American Earth: Environmental Writing Since Thoreau

American Earth: Environmental Writing Since Thoreau

by Bill McKibben

As America and the world grapple with the consequences of global environmental change, writer and activist Bill McKibben offers this unprecedented, provocative, and timely anthology, gathering the best and most significant American environmental writing from the last two centuries.

The anthology includes a detailed chronology of the environmental movement and American environmental history, as well as an 80-page color portfolio of illustrations.

  • Language: English
  • Category: Environment
  • Rating: 4.23
  • Pages: 1047
  • Publish Date: April 17th 2008 by Library of America
  • Isbn10: 1598530208
  • Isbn13: 9781598530209

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McKibben has assembled a fantastic list of writers, from those I'd read (Thoreau, Muir, Carson, Dillard, Pollan) to those I've been meaning to read (Aldo Leopold, Jane Jacobs, Edward Abbey) to those I'd never heard of (Barry Lopez, David Abram) and all the way to the completely unexpected (P.T. Barnum, R. McKibben describes this piece as the "modern nature essay being born," referring to its formal qualities, but its literal focus on the link between food and our relationship with nature draws a clear connection to Michael Pollan and today's nexus of food, health, hedonism, and the environment. Another fairly literal connection is the choice of John Muir's "A Wind-Storm in the Forests" and an excerpt from Julia Butterfly Hill's The Legacy of Luna. Actually, pieces like Dillard's made me wish for some colonial pieces in this collection, or anything from pre-Romantic Americans, when horror was the predominant response to the wild. I'd say if you're the kind of person who's already read pieces by at least 5 of the authors collected here, you should pick it up to peruse now and then. Roosevelt writes, "How immensely it would add to our forests if only the great logcock were still found among them!" which certainly suggests the (probably) extinct Ivory-billed.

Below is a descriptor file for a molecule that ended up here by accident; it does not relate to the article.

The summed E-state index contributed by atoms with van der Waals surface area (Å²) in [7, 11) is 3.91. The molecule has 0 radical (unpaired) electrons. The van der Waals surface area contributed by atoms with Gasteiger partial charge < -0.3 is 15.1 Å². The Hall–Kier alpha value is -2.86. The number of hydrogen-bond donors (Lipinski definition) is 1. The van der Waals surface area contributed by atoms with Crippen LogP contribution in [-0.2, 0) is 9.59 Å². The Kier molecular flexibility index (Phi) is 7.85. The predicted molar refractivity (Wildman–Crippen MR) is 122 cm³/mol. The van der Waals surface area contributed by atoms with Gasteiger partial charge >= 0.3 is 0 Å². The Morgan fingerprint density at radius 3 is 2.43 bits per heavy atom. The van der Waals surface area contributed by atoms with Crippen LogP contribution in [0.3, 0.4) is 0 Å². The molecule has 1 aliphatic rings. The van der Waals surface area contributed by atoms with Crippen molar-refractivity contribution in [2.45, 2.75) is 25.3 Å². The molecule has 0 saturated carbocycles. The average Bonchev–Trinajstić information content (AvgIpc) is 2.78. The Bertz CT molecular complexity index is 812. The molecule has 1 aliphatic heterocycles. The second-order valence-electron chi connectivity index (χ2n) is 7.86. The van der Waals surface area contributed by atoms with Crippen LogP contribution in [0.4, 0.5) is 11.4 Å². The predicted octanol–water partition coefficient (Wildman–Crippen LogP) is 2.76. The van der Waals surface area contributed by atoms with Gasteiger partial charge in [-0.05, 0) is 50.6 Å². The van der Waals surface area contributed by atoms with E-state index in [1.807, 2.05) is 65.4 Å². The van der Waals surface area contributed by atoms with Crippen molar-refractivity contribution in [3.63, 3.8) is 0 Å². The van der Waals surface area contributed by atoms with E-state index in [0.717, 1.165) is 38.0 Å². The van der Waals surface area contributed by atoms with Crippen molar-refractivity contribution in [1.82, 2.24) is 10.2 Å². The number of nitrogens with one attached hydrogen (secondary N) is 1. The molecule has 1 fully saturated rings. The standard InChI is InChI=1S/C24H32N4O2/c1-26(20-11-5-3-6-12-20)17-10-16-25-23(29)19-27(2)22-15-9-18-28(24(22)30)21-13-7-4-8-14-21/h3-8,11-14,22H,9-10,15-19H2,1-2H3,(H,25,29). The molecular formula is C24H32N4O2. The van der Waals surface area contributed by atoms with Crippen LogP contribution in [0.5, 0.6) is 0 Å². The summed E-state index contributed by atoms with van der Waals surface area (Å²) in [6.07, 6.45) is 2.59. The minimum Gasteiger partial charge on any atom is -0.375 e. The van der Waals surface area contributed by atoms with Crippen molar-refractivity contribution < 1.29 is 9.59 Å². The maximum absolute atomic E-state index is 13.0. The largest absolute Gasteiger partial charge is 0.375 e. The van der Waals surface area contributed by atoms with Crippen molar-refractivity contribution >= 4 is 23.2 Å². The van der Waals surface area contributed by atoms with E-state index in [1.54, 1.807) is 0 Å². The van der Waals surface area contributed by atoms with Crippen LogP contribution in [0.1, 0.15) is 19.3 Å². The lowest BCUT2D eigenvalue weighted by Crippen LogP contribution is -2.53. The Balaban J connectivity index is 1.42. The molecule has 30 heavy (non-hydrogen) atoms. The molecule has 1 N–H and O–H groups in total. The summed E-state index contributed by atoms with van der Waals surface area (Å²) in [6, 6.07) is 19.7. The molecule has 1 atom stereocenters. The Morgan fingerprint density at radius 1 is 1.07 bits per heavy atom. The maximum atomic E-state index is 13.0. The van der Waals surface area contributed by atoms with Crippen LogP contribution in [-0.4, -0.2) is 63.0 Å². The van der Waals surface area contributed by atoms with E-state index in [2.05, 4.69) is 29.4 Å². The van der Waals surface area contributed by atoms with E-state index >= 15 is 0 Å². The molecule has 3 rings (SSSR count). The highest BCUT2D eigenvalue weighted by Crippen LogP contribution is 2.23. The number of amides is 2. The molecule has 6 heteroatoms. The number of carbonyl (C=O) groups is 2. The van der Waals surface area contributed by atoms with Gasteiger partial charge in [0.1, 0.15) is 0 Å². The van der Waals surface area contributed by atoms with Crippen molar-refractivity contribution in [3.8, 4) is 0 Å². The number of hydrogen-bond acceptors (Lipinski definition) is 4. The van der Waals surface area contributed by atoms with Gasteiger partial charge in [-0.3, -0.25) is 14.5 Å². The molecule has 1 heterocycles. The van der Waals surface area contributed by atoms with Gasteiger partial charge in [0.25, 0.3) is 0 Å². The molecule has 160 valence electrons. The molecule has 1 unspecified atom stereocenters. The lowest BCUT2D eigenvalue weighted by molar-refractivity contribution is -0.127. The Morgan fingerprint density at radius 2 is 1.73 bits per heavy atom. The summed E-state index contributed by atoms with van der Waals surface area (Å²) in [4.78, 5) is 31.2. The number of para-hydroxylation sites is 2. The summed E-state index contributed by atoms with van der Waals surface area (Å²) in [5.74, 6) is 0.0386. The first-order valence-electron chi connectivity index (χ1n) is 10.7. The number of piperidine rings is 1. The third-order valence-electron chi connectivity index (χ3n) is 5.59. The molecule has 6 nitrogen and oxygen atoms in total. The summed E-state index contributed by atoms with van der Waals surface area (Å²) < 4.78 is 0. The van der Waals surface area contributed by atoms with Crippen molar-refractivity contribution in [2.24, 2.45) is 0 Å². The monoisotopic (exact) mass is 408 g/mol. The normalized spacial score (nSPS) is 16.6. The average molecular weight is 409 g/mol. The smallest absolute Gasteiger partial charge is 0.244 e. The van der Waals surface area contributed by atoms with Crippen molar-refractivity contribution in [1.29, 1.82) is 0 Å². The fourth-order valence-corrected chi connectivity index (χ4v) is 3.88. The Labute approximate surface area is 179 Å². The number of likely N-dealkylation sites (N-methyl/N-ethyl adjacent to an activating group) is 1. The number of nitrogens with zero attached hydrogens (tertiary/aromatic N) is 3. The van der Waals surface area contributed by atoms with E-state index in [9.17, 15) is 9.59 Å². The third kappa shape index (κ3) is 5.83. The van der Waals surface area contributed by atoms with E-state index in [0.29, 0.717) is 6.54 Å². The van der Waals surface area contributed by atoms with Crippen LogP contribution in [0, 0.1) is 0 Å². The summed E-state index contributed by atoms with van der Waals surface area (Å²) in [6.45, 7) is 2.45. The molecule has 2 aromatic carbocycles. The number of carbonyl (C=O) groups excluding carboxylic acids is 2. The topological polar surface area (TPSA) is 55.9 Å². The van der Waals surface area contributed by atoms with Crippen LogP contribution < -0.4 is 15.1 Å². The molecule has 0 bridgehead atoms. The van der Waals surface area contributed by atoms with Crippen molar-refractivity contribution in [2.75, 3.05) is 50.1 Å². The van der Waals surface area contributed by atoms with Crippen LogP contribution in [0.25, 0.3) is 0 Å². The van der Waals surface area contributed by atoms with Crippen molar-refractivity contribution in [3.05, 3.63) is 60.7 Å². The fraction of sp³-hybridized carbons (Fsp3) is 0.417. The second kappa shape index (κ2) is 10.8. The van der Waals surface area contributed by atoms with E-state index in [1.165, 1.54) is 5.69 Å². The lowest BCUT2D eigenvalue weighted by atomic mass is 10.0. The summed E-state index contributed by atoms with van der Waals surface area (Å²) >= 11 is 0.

He writes, "I believe the clacking in the sky over the Grand Teton is the song of the white pelican. Some sing, some whistle, some yip, some clack in the sky, some make love to a violin.

I only gave this 4 stars because it's a collection of writings rather than a singular piece of writing.

We also need a song for national anthem that fits the times we live in, that is an anthem that encourages us to protect the environment, which war and preparation for war certainly does not. In any case, American Earth is an inspiring and timely collection of excellent writings.

So in that sense I am right at home in this book. I would also like to see a counter anthology put together, because anyone who enthusiastically reads American Earth should also develop a better sense of what they're up against.

American Earth: Environmental Writing Since Thoreau, edited by Bill McKibben, with a foreword by Al Gore, is a hefty tome published in 2008. The book of over a 1,000 pages covers a period of more than 150 years and includes writing by famous and not so famous people on a wide variety of environmental related topics.

In these pages, you will find a veritable who's who of nature writers, and a dim sum of their writing.

Bill McKibben is the author of Eaarth, The End of Nature, Deep Economy, Enough, Fight Global Warming Now, The Bill McKibben Reader, and numerous other books.